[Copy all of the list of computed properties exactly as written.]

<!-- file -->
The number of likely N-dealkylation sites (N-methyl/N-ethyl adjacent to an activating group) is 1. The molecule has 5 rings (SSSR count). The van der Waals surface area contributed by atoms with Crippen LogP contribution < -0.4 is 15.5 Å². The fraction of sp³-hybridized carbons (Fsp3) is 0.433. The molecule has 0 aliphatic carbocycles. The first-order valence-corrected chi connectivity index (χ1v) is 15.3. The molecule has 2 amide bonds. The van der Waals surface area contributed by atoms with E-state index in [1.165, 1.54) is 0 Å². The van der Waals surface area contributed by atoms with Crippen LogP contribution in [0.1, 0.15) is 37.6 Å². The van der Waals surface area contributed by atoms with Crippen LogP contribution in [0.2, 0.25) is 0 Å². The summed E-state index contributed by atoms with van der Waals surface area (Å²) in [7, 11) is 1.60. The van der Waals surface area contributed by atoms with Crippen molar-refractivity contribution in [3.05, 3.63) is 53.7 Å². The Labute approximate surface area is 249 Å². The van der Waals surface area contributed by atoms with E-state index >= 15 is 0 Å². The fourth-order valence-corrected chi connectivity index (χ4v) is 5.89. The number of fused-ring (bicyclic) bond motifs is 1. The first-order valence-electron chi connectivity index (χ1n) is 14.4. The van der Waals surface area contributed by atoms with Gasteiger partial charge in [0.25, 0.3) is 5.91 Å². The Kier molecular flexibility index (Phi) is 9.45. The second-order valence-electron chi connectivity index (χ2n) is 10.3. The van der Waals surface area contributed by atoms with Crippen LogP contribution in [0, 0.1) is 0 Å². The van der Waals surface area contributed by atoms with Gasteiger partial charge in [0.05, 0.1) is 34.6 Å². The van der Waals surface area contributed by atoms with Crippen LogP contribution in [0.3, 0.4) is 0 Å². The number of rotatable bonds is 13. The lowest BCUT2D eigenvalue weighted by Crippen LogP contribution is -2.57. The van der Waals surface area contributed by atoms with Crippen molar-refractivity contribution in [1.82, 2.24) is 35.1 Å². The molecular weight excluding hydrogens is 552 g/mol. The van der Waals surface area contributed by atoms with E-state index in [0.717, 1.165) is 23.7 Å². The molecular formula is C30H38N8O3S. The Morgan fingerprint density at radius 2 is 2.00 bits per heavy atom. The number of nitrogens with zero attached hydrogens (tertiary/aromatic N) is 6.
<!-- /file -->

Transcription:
The number of likely N-dealkylation sites (N-methyl/N-ethyl adjacent to an activating group) is 1. The molecule has 5 rings (SSSR count). The van der Waals surface area contributed by atoms with Crippen LogP contribution < -0.4 is 15.5 Å². The fraction of sp³-hybridized carbons (Fsp3) is 0.433. The molecule has 0 aliphatic carbocycles. The first-order valence-corrected chi connectivity index (χ1v) is 15.3. The molecule has 2 amide bonds. The van der Waals surface area contributed by atoms with E-state index in [1.165, 1.54) is 0 Å². The van der Waals surface area contributed by atoms with Crippen LogP contribution in [0.1, 0.15) is 37.6 Å². The van der Waals surface area contributed by atoms with Crippen LogP contribution in [0.2, 0.25) is 0 Å². The summed E-state index contributed by atoms with van der Waals surface area (Å²) in [7, 11) is 1.60. The van der Waals surface area contributed by atoms with Crippen molar-refractivity contribution in [3.05, 3.63) is 53.7 Å². The Labute approximate surface area is 249 Å². The van der Waals surface area contributed by atoms with E-state index >= 15 is 0 Å². The fourth-order valence-corrected chi connectivity index (χ4v) is 5.89. The number of fused-ring (bicyclic) bond motifs is 1. The first-order valence-electron chi connectivity index (χ1n) is 14.4. The van der Waals surface area contributed by atoms with Gasteiger partial charge in [0.25, 0.3) is 5.91 Å². The Kier molecular flexibility index (Phi) is 9.45. The second-order valence-electron chi connectivity index (χ2n) is 10.3. The van der Waals surface area contributed by atoms with Crippen LogP contribution in [0, 0.1) is 0 Å². The van der Waals surface area contributed by atoms with Gasteiger partial charge in [0.05, 0.1) is 34.6 Å². The van der Waals surface area contributed by atoms with Crippen LogP contribution in [0.3, 0.4) is 0 Å². The number of rotatable bonds is 13. The lowest BCUT2D eigenvalue weighted by Crippen LogP contribution is -2.57. The van der Waals surface area contributed by atoms with Crippen molar-refractivity contribution in [1.82, 2.24) is 35.1 Å². The molecular weight excluding hydrogens is 552 g/mol. The van der Waals surface area contributed by atoms with E-state index in [0.717, 1.165) is 23.7 Å². The molecular formula is C30H38N8O3S. The Morgan fingerprint density at radius 2 is 2.00 bits per heavy atom. The number of nitrogens with zero attached hydrogens (tertiary/aromatic N) is 6.